Subject:
Life Science
Biology
Material Type:
Full Course
Provider:
Rice University
Provider Set:
OpenStax College
Date Added:
08/22/2012
Biology, The Chemistry of Life, The Study of Life, Themes and Concepts of Biology
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By the end of this section, you will be able to:Identify and describe the properties of lifeDescribe the levels of organization among living thingsRecognize and interpret a phylogenetic treeList examples of different sub disciplines in biology

Subject:
Applied Science
Life Science
Biology
Material Type:
Module
Provider:
Rice University
Provider Set:
OpenStax College
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Biology, The Chemistry of Life, The Study of Life, Themes and Concepts of Biology
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By the end of this section, you will be able to:Identify and describe the properties of lifeDescribe the levels of organization among living thingsRecognize and interpret a phylogenetic treeList examples of different sub disciplines in biology

Subject:
Applied Science
Life Science
Biology
Material Type:
Module
Provider:
Rice University
Provider Set:
OpenStax College
Author:
Tina B. Jones
Biomedical Information Technology, Fall 2008
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" This course teaches the design of contemporary information systems for biological and medical data. Examples are chosen from biology and medicine to illustrate complete life cycle information systems, beginning with data acquisition, following to data storage and finally to retrieval and analysis. Design of appropriate databases, client-server strategies, data interchange protocols, and computational modeling architectures. Students are expected to have some familiarity with scientific application software and a basic understanding of at least one contemporary programming language (e.g. C, C++, Java, Lisp, Perl, Python). A major term project is required of all students. This subject is open to motivated seniors having a strong interest in biomedical engineering and information system design with the ability to carry out a significant independent project. This course was offered as part of the Singapore-MIT Alliance (SMA) program as course number SMA 5304."

Subject:
Biology
Material Type:
Full Course
Provider:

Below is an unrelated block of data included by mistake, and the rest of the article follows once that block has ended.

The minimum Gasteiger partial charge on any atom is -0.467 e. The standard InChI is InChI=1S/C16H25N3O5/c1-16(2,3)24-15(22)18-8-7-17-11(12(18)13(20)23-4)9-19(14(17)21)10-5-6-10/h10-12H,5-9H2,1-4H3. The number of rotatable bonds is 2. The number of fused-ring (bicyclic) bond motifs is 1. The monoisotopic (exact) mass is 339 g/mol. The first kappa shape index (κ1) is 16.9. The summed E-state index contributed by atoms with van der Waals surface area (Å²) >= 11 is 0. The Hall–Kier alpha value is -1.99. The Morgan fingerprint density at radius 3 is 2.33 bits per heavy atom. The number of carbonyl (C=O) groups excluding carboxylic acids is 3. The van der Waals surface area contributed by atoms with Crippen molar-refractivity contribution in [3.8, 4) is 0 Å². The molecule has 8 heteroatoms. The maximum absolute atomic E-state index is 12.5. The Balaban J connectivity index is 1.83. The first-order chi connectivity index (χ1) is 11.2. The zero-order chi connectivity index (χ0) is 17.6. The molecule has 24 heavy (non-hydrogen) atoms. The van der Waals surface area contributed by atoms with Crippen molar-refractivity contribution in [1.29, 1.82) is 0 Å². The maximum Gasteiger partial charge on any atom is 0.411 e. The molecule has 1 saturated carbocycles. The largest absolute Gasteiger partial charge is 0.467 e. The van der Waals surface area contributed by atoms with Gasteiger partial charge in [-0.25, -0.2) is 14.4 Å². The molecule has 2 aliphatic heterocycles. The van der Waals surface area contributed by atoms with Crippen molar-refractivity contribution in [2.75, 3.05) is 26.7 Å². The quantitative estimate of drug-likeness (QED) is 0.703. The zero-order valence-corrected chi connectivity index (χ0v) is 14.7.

MIT
Provider Set:
MIT OpenCourseWare
Author:
Bhowmick, Sourav Saha
Dewey Jr, C. Forbes
Yu, Hanry
Date Added:
01/01/2008
Bringing Back Baby Jason: To Clone or Not to Clone
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This dilemma case, designed for use in an undergraduate genetics course, explores the basic genetic concepts underlying the cloning process as well as the ethical, medical, political, economic, and religious issues surrounding human cloning. While the case presents a fictitious scenario, it is based on the story of Charleston attorney and former state delegate Mark Hunt and his wife Tracey, who privately funded human cloning after the death of their infant son Andrew.

Subject:
Life Science
Material Type:
Case Study
Provider:
National Center for Case Study Teaching in Science
Provider Set:
Case Study Collection
Author:
Jennifer Hayes-Klosteridis
Date Added:
01/01/2002
Building a Protein
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This is a hands-on activity to assess the students understanding of peptide and disulfide bonds formed during protein synthesis. Students demonstrate the process of dehydration synthesis by combining amino acids through peptide bonds creating molecules of water, and one protein amino acid strand. It can also be used to assess students understanding of the process of translation.

Subject:
Life Science
Chemistry
Material Type:
Activity/Lab
Assessment
Lesson Plan
Simulation
Provider:
Science Education Resource Center (SERC) at Carleton College
Provider Set:
Pedagogy in Action
Date Added:
12/09/2011
CK-12 Life Science Concepts for Middle School